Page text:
Pursuing a policy that would lead to the assassination of Kim Jong-un and the decapitating of the North Korean leadership would therefore be a big reversal from a U.S. policy that has persisted for forty-one years. Policies, of course, can change and presidential directives and executive orders can be modified or rewritten. And there is no statutory prohibition that would prohibit the president of the United States to order a hit on a foreign leader. Although 18 U.S. Code, Section 1116 could be used to prosecute a U.S. person who attempts to kill a foreign leader, this statute only applies if the crime is committed in the United States or the leader is targeted “in a country other than his own.” If President Trump were willing to amend current executive orders on the books, his administration would presumably target Kim Jong-un and not be penalized under the criminal code.
A question that is just as important is whether assassinating Kim or the generals in charge of North Korea’s nuclear program, ballistic missile program, military or intelligence services would be a good policy. We tend to believe that if we just took out the top, bad guy in the regime, all of the other bad guys in that regime will be scared straight, change their behavior and suddenly turn their governments into bastions of human rights and democracy. We’ve had experience with his belief before: several days prior to major military operations in Iraq, Washington lobbed cruise missiles at Saddam and the Iraqi political leadership in the belief that perhaps further war could be avoided. Whether that hypothesis would have played out is unknown because Saddam survived those attacks—it’s comfortable to assume that the Baa’thist leadership would surrender to coalition forces the next day, but it’s just as likely that the war would go on.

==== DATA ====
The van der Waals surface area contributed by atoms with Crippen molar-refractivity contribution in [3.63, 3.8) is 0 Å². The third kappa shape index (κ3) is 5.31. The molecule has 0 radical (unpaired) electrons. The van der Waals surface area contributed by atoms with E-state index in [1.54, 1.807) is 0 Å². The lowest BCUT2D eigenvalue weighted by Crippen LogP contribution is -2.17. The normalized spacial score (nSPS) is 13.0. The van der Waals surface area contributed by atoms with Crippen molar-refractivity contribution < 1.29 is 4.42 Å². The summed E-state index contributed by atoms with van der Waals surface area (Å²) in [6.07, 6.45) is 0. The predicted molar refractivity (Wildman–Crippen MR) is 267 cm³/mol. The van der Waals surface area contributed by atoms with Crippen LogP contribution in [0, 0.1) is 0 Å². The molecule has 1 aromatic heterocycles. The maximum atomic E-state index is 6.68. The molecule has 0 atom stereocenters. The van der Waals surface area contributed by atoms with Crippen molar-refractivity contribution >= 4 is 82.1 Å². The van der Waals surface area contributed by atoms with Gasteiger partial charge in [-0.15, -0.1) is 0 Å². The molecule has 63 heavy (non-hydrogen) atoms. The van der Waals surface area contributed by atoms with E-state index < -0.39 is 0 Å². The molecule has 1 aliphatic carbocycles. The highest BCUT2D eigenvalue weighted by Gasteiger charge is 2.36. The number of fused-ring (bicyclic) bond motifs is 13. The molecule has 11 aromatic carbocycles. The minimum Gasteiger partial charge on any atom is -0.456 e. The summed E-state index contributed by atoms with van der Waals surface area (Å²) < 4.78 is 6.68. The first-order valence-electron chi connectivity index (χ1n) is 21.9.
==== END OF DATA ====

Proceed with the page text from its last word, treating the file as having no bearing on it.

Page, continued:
North Korea is an entirely different situation than Iraq was in 2003. Kim Jong-un is solidly in power, having killed or marginalized anyone (including his uncle and half-brother) perceived to be even a minimal threat to his control. Unlike Iraq, whose military was demoralized and degraded by the Persian Gulf War in 1991 and by a sanctions regime over the next decade, North Korea is a nuclear-weapons state with ballistic missiles that have the capability to level Seoul quickly and target U.S. bases in the region. Killing Kim and banking on the idea that the regime would change how it does business after seven decades would be a high price to pay if that untested theory proved to be wrong. Because North Korea is such a black-hole in terms of human intelligence, the U.S. intelligence community wouldn’t be able to confidently assess that the man or woman (Kim’s sister, for instance) who replaces Kim wouldn’t be just as vicious or unpredictable. Assassinating a head-of-state is the definition of an act of war, and nobody can accurately guess whether cooler heads in Pyongyang would prevail over those who would be itching to demonstrate strength through retaliation.
Putting Kim six feet underground is only one choice in a set of options that the National Security Council will present to President Trump for his consideration. It may even be a policy option that is so far outside the mainstream that Trump’s national-security aides would disabuse him of studying it further. Reaction from Beijing would be swift and unyielding, and as much as the South Korean and Japanese governments would like North Korea to behave more predictably, it’s not at all certain that Seoul and Tokyo would believe that assassinating the men at the top would achieve that objective.
One hopes that all of this talk is more of political gamesmanship to goad the Chinese into cooperating with the United States, and nothing more.
Daniel DePetris is a fellow at Defense Priorities. This originally appeared in 2017.
Image: Wikimedia Commons.